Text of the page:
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Old 11-10-2018, 12:56 AM   #1
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Alignment - Caster is Key?

I learned something new today. Had the alignment done today on the 329DS in advance of potentially installing a steering stabilizer. When I picked it up, the tech told me the Toe angles had to be corrected significantly and the Camber was OK.

Then he mentioned Caster. I had to ask what it was, and he explained that Caster is the steering angle; similar to the amount of angle in a bike fork. I'm a bike nut so I understood that part. Higher/longer angles in a bike fork are usually more stable at speed while shallower angles are quicker in reponse but can be twitchy.

The Caster angle in my rig at 5.7 degrees right, and 5.4 degrees left, was fractionally more positive than Ford high range spec by .3 degrees. I guess it's desirable to have the right Caster slightly higher due to road crown. He was almost apologetic that they didn't get it quite down to the spec due to the F53 design not accomodating the perfect adjustment cam he wanted to use. However, he then commented that the motorhome handled pretty good in both his before and after test drives; better than most (I don't think he was just buttering me up...). He thought the relatively high Caster angle had something to do with that. I think it handles OK too. Maybe Caster IS a key factor in handling. I'm just a motorhome newby, but I'm sure some more experienced people here have a better handle on this.

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Old 11-10-2018, 08:39 AM   #2
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My alignment shop had to adjust all 3. Toe, caster and camber. The caster was the hardest to adjust. After the caster was adjusted the steering wheel was finally centered and the motorhome drives great. No fatigue after driving 500 miles straight. No other improvements except CHF.
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Old 11-10-2018, 10:54 AM   #3
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Quote:
Originally Posted by wrapperman View Post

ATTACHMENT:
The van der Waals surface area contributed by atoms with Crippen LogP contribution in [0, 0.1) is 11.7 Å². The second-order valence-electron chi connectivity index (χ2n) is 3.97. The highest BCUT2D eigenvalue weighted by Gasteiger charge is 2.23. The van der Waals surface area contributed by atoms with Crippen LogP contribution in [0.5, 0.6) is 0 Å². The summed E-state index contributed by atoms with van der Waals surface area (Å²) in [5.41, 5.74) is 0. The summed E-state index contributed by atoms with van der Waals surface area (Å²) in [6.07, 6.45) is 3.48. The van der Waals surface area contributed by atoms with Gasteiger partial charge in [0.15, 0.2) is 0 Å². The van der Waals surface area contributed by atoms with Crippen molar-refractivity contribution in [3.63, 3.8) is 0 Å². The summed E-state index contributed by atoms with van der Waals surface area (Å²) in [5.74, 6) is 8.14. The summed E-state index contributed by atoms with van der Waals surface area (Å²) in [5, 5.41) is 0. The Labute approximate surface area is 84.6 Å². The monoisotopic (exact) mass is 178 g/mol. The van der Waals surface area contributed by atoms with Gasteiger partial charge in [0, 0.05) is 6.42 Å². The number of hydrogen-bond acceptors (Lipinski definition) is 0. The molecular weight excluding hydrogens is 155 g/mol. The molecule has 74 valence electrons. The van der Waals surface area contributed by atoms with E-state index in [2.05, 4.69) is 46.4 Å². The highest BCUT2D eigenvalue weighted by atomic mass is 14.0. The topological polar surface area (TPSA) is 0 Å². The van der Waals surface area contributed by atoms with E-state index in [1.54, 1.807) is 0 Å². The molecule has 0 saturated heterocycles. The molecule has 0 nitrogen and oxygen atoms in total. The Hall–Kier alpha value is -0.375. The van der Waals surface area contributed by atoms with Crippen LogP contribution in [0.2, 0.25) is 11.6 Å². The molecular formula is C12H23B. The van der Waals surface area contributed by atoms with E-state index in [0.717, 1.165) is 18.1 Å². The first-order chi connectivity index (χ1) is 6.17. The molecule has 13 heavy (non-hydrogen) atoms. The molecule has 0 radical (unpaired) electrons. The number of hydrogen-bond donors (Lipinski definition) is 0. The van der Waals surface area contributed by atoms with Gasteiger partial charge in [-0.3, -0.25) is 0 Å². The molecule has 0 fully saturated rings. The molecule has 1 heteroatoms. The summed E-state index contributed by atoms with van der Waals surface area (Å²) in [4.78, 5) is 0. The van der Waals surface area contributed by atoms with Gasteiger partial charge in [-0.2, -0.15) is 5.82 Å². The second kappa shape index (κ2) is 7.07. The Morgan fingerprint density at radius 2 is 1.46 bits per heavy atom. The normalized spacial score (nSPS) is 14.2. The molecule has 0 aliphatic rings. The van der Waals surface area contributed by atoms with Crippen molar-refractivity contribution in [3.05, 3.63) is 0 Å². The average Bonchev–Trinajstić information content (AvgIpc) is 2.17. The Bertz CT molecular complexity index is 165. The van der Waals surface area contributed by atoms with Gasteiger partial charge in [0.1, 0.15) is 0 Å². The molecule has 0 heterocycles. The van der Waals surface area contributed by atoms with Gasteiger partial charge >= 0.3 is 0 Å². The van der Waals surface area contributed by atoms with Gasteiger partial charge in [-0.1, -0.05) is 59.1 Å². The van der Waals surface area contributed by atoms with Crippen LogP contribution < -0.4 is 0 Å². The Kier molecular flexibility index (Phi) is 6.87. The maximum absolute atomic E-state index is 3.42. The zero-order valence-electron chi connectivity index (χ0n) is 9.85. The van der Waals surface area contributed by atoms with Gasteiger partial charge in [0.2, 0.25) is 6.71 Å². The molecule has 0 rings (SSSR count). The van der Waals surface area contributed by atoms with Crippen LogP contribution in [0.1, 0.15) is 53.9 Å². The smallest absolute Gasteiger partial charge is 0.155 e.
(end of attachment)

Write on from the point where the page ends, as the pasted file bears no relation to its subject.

My alignment shop had to adjust all 3. Toe, caster and camber. The caster was the hardest to adjust. After the caster was adjusted the steering wheel was finally centered and the motorhome drives great. No fatigue after driving 500 miles straight. No other improvements except CHF.
Yeah, my combined toe was off by 1/4". The tech said that would have caused a lot of tire wear without truing. If I understood him right, the higher caster could potentially wear the tires slightly faster too because it causes higher camber in turns, but RV owners want stability and care more about tire age than wear from mileage so its a tradeoff. He recommended rotating the 2 front tires after a few thousand miles or it might start pulling from wear.
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Old 11-10-2018, 12:22 PM   #4
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+Caster for Stability

Too little positive caster can result in the feeling of loose steering and wandering at highway speeds. Caster of +5 or more is good unless you are going to use your RV as a commuter around town.

POPULAR MECHANICS MAY 1973:
START QUOTE:
If too little caster exists, the car will wander and weave,
thus necessitating constant corrections in steering.
END QUOTE:
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Old 11-10-2018, 12:46 PM   #5
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Links to more +caster

https://www.ford-trucks.com/forums/1...of-caster.html

Wandering at highway speeds

Reply Post by 2kGeorgieBoy
Re: Wandering at highway speeds
Reply #36 on: March 14, 2018, 09:07:02 PM

START QUOTE: